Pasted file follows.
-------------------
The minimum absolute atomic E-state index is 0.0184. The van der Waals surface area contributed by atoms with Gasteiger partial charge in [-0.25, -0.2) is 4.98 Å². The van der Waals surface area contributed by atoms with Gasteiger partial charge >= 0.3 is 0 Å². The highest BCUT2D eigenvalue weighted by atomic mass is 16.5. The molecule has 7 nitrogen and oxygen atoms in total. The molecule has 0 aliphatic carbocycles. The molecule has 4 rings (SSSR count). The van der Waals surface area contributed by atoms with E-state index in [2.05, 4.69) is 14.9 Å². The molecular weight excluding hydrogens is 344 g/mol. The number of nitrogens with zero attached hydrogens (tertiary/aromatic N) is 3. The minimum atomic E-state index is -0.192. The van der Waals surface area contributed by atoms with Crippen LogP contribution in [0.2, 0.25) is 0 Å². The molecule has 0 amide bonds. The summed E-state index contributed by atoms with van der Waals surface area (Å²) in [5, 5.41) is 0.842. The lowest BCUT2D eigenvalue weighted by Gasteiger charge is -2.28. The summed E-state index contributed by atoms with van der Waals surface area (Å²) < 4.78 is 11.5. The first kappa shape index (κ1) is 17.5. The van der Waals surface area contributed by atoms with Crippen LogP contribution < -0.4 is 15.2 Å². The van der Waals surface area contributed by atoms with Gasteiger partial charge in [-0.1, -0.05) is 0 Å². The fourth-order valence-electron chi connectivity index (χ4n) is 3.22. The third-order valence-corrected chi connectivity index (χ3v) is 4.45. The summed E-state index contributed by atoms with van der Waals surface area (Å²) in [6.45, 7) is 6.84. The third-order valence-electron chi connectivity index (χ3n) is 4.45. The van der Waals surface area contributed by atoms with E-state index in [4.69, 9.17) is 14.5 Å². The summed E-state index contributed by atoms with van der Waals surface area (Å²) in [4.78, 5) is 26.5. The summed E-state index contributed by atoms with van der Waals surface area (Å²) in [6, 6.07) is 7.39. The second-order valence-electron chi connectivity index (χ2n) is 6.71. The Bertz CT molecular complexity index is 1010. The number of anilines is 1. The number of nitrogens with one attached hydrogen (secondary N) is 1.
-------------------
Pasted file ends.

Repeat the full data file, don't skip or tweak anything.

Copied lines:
The minimum absolute atomic E-state index is 0.0184. The van der Waals surface area contributed by atoms with Gasteiger partial charge in [-0.25, -0.2) is 4.98 Å². The van der Waals surface area contributed by atoms with Gasteiger partial charge >= 0.3 is 0 Å². The highest BCUT2D eigenvalue weighted by atomic mass is 16.5. The molecule has 7 nitrogen and oxygen atoms in total. The molecule has 0 aliphatic carbocycles. The molecule has 4 rings (SSSR count). The van der Waals surface area contributed by atoms with E-state index in [2.05, 4.69) is 14.9 Å². The molecular weight excluding hydrogens is 344 g/mol. The number of nitrogens with zero attached hydrogens (tertiary/aromatic N) is 3. The minimum atomic E-state index is -0.192. The van der Waals surface area contributed by atoms with Crippen LogP contribution in [0.2, 0.25) is 0 Å². The molecule has 0 amide bonds. The summed E-state index contributed by atoms with van der Waals surface area (Å²) in [5, 5.41) is 0.842. The lowest BCUT2D eigenvalue weighted by Gasteiger charge is -2.28. The summed E-state index contributed by atoms with van der Waals surface area (Å²) < 4.78 is 11.5. The first kappa shape index (κ1) is 17.5. The van der Waals surface area contributed by atoms with Crippen LogP contribution < -0.4 is 15.2 Å². The van der Waals surface area contributed by atoms with Gasteiger partial charge in [-0.1, -0.05) is 0 Å². The fourth-order valence-electron chi connectivity index (χ4n) is 3.22. The third-order valence-corrected chi connectivity index (χ3v) is 4.45. The summed E-state index contributed by atoms with van der Waals surface area (Å²) in [6.45, 7) is 6.84. The third-order valence-electron chi connectivity index (χ3n) is 4.45. The van der Waals surface area contributed by atoms with E-state index in [4.69, 9.17) is 14.5 Å². The summed E-state index contributed by atoms with van der Waals surface area (Å²) in [4.78, 5) is 26.5. The summed E-state index contributed by atoms with van der Waals surface area (Å²) in [6, 6.07) is 7.39. The second-order valence-electron chi connectivity index (χ2n) is 6.71. The Bertz CT molecular complexity index is 1010. The number of anilines is 1. The number of nitrogens with one attached hydrogen (secondary N) is 1.